A practitioner of Northern Shaolin, Shek Kin provides a contrast to the Southern-inflected techniques used by Kwan Tak-Hing. In this particular film, the rivalry begins with a gift—an expensive ring given to Wong for his birthday with the expectation that the official will turn a blind eye to the villain's nefarious triad activities. Two blind sisters also perform at the party, playing the er-hu (two-stringed instrument played with a bow) and zheng (zither). The sisters (who aren't blind, but must perform on the streets to feed their orphaned brothers and sisters) have avoided paying protection money to the triads. The pair becomes the bone of contention between the rival masters, and Wong Fei-Hung literally must fight to return the ring that obligates him to the villain.
The film has moved far away from the 1949 version of Wong Fei-Hung as a master in need of instructing the audience, recruiting disciples, and proving himself worthy of emulation. There is no hint of an improper sexual relation with the sisters, no demonstrations of “authentic” Hung Gar forms, and no need for an extended explanation of the master's lineage. Rather than beginning with a lion dance, Wong Fei Hong : The Invincible Lion Dancer ends with one that does not hide the martial elements of the performance, but unveils them for the spectators and culminates with the bloody death of the villain impaled on a blade at the base of the bamboo posts used for the lions. The grounded master of The Story of Wong Fei-hung : Part I ascends to the heights to display his mastery over his opponent as well as himself—since the villain's death shows the end result of a “guan xi” relationship gone awry—and Wong has freed himself of any hint of corruption.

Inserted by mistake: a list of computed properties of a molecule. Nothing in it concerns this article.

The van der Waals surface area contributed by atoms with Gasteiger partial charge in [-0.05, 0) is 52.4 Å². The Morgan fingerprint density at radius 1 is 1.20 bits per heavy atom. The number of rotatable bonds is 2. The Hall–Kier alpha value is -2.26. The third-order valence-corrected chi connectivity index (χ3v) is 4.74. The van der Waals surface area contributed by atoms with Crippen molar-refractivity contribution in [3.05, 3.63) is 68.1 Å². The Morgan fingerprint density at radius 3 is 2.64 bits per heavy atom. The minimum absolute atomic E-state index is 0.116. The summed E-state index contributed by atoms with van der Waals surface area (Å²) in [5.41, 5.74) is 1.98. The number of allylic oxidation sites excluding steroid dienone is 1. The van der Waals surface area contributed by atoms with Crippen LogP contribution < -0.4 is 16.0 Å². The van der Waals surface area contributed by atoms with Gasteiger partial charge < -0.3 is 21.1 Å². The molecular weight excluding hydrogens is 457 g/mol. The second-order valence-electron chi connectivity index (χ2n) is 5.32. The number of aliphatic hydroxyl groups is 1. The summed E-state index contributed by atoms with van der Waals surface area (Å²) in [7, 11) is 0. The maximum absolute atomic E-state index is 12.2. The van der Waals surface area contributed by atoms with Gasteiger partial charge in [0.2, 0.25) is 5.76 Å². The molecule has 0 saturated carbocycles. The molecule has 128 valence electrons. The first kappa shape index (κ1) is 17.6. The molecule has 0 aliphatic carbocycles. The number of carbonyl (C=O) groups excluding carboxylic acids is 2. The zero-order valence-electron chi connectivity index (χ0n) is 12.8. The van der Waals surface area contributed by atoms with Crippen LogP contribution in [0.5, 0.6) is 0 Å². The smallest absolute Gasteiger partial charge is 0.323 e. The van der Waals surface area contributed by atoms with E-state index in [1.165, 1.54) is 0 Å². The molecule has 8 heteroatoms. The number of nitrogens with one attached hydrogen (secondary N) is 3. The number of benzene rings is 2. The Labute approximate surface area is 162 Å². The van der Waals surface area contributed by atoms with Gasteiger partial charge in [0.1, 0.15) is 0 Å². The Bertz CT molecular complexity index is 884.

At one point in the film, Wong Fei-Hung tries to reason with his opponent by appealing to the fact that both men are part of the “jiang hu” and should be able to come to an understanding. However, Wong lives in an imaginary past when martial arts masters and triad bosses could claim a common ancestry in the destroyed Shaolin temple and a common enemy in the Qing. At this point, Wong has become an official member of the Qing military bureaucracy, and his martial roots tie him to the state rather than to the underworld. With Hong Kong recovering from the 1967 riots, the point seems clear—the state, the underworld, and other anti-government forces cannot occupy the same ground, and the martial hero must be recuperated as an exemplar of national legitimacy within the capitalist colony rather than the communist mainland.